“Florida's Sunshine laws are designed to protect the integrity of the government process, to make sure decisions take place in the public, and this is in part to protect the very officials from accusations of self-dealing or making sweetheart deals with constituents or political donors,” Block said.

Former Surfside Mayor Charles Burkett told WLRN that the zoning board members appear more responsive to representatives of the developer than the public.

“What we're hearing at the meeting is the developer and the staff and even the planning board members getting up in an orchestrated effort to sort of put forward this narrative that, ‘Shucks, we tried. We did our best. Big bad FDOT wouldn't let us do what we wanted to do. They forced us.’ All that was a lie,” Burkett said. “All that was a big scam.”

FDOT's response

Following the Aug. 31 zoning board meeting, FDOT emailed a statement to WLRN about what the state agency discussed with the developers and the town.

“Representatives from the FDOT Permits Office met with the developer’s representatives on Aug. 2, 2023, to discuss a future permit application,” wrote Tish Burgher, FDOT communications manager. “The developer’s representatives provided a preliminary site plan with paving and drainage details. As presented, the only request to FDOT was driveway access onto SR A1A/Collins Avenue; their site plan identified a loading area on the north side of the property off 88th Street.”

The email went on to add, “This was an informal coordination meeting. FDOT has not received a permit application from the developer or their representatives. No reviews or recommendations have been provided to the applicant by FDOT. The statements that are referenced do not accurately reflect our communications to date. While our goal with all permit applications is to ensure the safety and mobility of the traveling public, we are sensitive to the community’s concerns and will work with all parties to develop the best solution.”

DAMAC International officials later wrote to WLRN, saying “We’re working to remove the sanitation area from the loading dock area and develop a system to deliver it from within our site to the designated pick-up location."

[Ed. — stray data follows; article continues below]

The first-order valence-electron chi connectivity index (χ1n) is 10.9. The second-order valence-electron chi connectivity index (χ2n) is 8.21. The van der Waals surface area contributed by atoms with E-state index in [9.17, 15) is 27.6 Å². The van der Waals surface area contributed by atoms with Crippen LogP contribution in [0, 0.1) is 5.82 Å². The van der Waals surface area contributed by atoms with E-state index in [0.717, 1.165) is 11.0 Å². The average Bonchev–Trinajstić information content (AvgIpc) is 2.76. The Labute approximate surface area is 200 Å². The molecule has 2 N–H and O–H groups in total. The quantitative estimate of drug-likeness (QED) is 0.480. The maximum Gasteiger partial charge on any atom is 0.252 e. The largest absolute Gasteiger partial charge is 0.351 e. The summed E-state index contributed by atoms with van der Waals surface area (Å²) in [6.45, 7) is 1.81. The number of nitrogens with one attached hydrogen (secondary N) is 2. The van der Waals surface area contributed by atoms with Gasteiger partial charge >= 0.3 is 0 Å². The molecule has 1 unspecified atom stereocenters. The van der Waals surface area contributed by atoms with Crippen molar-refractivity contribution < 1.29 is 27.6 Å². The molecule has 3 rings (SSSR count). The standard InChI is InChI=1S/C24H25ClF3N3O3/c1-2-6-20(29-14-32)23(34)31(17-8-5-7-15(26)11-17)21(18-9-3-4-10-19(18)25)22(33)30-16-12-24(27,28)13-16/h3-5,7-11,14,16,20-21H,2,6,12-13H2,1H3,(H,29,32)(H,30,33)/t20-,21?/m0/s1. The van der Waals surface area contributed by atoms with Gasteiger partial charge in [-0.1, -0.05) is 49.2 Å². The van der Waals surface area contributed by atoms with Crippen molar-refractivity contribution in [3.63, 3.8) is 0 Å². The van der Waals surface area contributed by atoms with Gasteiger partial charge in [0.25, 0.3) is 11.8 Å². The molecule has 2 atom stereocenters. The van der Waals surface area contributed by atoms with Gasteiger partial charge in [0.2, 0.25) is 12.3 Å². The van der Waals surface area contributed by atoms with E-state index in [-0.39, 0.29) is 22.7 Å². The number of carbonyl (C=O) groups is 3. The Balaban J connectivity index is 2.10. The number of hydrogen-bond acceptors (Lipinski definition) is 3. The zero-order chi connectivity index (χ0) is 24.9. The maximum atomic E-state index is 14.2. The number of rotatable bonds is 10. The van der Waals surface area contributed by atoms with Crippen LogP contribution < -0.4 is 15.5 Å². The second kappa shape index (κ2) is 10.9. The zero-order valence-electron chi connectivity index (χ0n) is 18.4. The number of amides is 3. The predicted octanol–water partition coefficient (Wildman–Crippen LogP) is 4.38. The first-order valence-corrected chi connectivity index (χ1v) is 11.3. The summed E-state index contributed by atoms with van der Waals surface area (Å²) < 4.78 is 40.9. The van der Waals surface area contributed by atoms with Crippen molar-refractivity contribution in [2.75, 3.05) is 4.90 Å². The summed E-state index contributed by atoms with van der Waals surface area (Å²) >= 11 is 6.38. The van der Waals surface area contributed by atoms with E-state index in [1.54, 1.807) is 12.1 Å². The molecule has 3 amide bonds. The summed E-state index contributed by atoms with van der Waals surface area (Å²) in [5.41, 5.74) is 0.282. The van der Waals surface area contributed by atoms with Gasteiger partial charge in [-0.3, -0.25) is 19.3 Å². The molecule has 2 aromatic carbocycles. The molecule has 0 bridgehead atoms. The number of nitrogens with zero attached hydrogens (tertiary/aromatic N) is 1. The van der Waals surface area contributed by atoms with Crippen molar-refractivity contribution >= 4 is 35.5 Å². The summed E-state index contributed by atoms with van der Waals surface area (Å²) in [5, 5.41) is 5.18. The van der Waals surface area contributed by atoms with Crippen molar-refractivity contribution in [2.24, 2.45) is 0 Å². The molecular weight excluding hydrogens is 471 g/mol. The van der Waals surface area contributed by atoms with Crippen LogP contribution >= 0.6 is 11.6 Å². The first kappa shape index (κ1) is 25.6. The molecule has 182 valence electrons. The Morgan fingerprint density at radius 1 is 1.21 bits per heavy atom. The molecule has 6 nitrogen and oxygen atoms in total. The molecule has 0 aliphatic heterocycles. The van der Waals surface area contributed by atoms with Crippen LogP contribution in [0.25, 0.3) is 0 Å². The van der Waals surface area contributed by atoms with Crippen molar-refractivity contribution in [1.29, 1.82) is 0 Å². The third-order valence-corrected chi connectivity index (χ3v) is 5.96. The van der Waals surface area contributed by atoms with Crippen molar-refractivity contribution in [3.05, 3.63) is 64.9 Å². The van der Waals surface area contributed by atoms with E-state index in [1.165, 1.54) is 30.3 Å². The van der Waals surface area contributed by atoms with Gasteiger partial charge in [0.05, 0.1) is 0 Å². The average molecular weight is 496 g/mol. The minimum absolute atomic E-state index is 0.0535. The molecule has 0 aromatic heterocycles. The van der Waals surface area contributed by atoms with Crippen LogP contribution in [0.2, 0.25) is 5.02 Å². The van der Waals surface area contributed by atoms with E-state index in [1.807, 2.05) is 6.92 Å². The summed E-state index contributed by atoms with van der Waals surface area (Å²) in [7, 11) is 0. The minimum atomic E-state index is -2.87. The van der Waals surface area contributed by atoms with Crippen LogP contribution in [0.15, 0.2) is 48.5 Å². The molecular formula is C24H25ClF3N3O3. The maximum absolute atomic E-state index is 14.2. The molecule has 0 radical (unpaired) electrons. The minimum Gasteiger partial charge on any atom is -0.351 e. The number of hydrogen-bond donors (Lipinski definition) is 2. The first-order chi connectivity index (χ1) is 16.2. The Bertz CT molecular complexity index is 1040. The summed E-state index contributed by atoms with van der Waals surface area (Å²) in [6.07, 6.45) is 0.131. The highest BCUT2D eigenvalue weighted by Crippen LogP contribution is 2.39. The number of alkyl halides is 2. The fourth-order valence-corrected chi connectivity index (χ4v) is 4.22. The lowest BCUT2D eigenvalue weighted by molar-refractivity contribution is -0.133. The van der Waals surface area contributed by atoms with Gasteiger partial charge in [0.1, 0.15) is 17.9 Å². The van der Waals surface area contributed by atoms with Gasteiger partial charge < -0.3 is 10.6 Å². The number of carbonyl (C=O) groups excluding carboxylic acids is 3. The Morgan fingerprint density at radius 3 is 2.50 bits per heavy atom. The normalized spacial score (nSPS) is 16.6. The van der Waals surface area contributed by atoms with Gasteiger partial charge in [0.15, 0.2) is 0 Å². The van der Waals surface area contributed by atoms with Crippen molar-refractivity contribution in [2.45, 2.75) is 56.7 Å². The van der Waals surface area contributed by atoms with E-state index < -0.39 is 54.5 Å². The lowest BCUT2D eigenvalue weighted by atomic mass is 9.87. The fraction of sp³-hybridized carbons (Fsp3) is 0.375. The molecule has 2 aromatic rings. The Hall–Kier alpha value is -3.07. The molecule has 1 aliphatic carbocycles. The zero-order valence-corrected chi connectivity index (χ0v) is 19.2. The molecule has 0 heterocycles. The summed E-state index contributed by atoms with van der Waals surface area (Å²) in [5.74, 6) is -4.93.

Niall McLoughlin, DAMAC International's Senior Vice President of Communications, also said that the statement made by DAMAC’s Galvin about FDOT was made in “good faith and is consistent with our interpretation and the general advice from the traffic consultant based on FDOT’s standard operating procedures.”

Meanwhile, Surfside officials said town officials are organizing a meeting that would include the Surfside Memorial Committee, DAMAC International officials, and others “with the goal of working towards a sanitation collection strategy that will work for all parties while respecting the future memorial park site, localized traffic flow and ensuring the safety of the Town’s sanitation collection workers.”

In an op−ed published Sunday in the Miami Herald, Surfside Commissioner Marianne Meischeid urged the developer to remove the loading dock from 88th Street and relocate it to the southwest corner of the building, allowing trucks and other vehicles to access it from Collins Avenue.

“Here, the right thing should be obvious,” Meischeid wrote.

Surfside is considering two firms to design the memorial project and expects to present their pick to the commission by November.

The public can attend the special commission meeting on Wednesday, Sept. 27, at 6 p.m. in the Town Commission Chambers at Town Hall, or watch via its website, www.townofsurfsidefl.gov.

This story is published as part of a collaboration between City & State Florida and WLRN NewsVerónica Zaragovia covers health care as well as Surfside and Miami Beach politics for the station. Contact Verónica at vzaragovia@wlrnnews.org